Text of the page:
Understanding the challenges of rural outmigration in Nepal and Bhutan


Authors: Amina Maharjan, Becky Harwood

At the beginning of March, the SUCCESS team at ICIMOD Nepal welcomed a delegation from the Good Governance Committee (GGC) of the National Council of Bhutan for a 10-day learning exchange visit. The aim of the visit was to share ideas and practices, and to facilitate a dialogue on the issue of outmigration of people from rural areas leading to depopulation, underutilisation, and abandonment of farmlands. This is an issue faced by both Nepal and Bhutan and the visiting parliamentary delegation were interested to better understand Nepal’s strategies and policies in addressing these issues in the mountainous areas.

Outmigration, rural depopulation, farmland abandonment is a growing problem for many mountain areas in the Hindu Kush Himalayan (HKH) region. While migration and multi-local livelihoods is now the norm in the mountain livelihoods, this trend of complete abandonment of village – widespread in India and China – is relatively new in other HKH countries. As rural mountain areas are rapidly depopulating, the equally rapid urban growth in the region is chaotic and thus creates another challenge for the governments.

For the last two decades, migration debate in Nepal has centred around international labour migration to Gulf Coordination Council countries or cross border migration to India. But after the Census 2021 reported annual negative population growth rates in thirty-two hill and mountain districts, internal migration has generated interest among policy makers and practitioners. Similar debate is also ongoing in Bhutan with growing population in the Thimpu and Paro areas and rapidly declining population in rural and eastern parts of the country.

The GGC delegates met first with the Honourable Minister of the Ministry of Labour, Employment, and Social Security, where discussions focused on issues of international migration management policies, and the absence of those policies in both countries.

The visitors then spent several days on field visits to various locations, including Syangja, Lamjung, Pokhara, and Sindhupalchowk districts. They met and talked at length with local government representatives and community members to delve into the pressing issues of outmigration, farm abandonment and related challenges.

Delegation from the Good Governance Committee of the National Council of Bhutan on field visit in Nepal

The local communities painted a vivid picture of the challenges they confront, attributing the prevalent outmigration to a confluence of factors. Economic opportunities and essential infrastructure, particularly in education and healthcare, were reported as glaringly inadequate. Furthermore, the shifting aspirations of the youth emerged as a significant driver behind the exodus from the area. Most of the local people interacting with the delegates had at least one family member in Pokhara, Chitwan or Kathmandu valleys.

Communities also described the mounting challenges besetting rain-fed agriculture, exacerbated by the impacts of climate change. Changes in the timing, intensity, and distribution of rainfall pose serious hurdles to agricultural sustainability. The local orchard owners recounted the devastation wrought by a disease outbreak that decimated their once-thriving orange orchards. Despite the enduring demand of their produce, the disease outbreak caused significant economic losses. Faced with the grim prospect of abandoned orchards and diminishing livelihoods, many villagers opted to seek livelihoods elsewhere, thus perpetuating the cycle of outmigration.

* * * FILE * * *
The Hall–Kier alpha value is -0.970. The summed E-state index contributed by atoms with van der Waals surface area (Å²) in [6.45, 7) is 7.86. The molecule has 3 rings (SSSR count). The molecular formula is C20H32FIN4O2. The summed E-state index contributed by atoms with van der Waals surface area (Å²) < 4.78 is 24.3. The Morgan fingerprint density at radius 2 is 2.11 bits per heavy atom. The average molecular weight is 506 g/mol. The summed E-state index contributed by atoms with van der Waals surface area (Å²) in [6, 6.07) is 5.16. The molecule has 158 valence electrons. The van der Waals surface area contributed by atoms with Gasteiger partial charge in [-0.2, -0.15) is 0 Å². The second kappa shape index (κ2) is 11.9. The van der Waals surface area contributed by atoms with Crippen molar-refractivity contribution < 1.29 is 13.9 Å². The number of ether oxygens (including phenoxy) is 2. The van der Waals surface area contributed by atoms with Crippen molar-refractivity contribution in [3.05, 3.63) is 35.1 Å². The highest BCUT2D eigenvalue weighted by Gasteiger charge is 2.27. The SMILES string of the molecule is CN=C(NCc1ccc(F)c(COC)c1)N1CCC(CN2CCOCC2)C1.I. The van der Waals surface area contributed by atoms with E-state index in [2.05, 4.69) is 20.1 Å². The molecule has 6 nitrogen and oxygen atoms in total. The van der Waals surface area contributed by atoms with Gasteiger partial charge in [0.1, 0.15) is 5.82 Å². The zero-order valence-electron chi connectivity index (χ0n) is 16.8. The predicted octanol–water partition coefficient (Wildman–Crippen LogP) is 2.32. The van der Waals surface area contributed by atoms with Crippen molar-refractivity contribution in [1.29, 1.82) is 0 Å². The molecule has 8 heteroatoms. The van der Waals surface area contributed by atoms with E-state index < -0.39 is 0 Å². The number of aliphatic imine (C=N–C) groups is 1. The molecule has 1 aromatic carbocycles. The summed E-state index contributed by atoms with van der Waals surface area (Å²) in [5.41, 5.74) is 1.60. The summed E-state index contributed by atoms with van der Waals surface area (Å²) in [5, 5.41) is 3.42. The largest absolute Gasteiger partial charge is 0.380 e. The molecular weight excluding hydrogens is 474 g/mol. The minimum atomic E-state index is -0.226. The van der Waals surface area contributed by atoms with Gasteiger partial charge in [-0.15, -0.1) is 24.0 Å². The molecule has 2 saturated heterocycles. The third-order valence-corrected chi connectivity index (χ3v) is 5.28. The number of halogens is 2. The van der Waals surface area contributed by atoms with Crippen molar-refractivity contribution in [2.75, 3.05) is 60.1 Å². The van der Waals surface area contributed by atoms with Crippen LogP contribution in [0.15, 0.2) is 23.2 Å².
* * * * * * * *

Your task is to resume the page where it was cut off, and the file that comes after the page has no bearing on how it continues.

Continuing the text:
Having seen the reality on the ground, the team returned to Kathmandu to engage in discussions with members from two parliamentary committees of the House of Representatives of Nepal: the Agriculture, Cooperative, and Natural Resource Committee, and the Industry, Commerce, Labour, and Consumer Interest Committee. Various policy instruments pertinent to tackling the issue of outmigration, such as Land Use Policies and Agricultural Policies, were discussed in detail. Both parties agreed to continue the dialogue on the challenges of the effects of outmigration in the two countries.

Members of Parliament from Bhutan and Nepal agree to continue dialogue on outmigration issues in the two countries

The delegation also then met with the ICIMOD expert group to set out actionable strategies aimed at mitigating the challenge of rural outmigration and optimising the productive utilization of agricultural and other natural resources in rural regions. Dr. Ganesh Gurung, a distinguished expert on migration issues in the region and a research partner on SUCCESS, contributed valuable insights to these discussions.

This visit was part of the study being conducted by the Good Governance Committee on the issue of outmigration of people from rural areas to be presented to the National Council of Bhutan in May 2024. Dasho Phuntsho Rapten, Chair of the Good Governance Committee at the National Council of Bhutan, acknowledged the importance of the visit in helping the Committee to better understand the issue, and recognised that any effective solution demands a systemic perspective:  

“We are beginning to grasp the intricate and dynamic nature of this issue and recognize that addressing this burgeoning concern requires systems thinking. Our prior desk study had not fully illuminated the complexity, but the firsthand experiences and engagements with Nepalese parliamentarians, government officials, and ICIMOD colleagues have provided us with invaluable insights to inform our policy recommendations.”

Photo Credits: Mona Sharma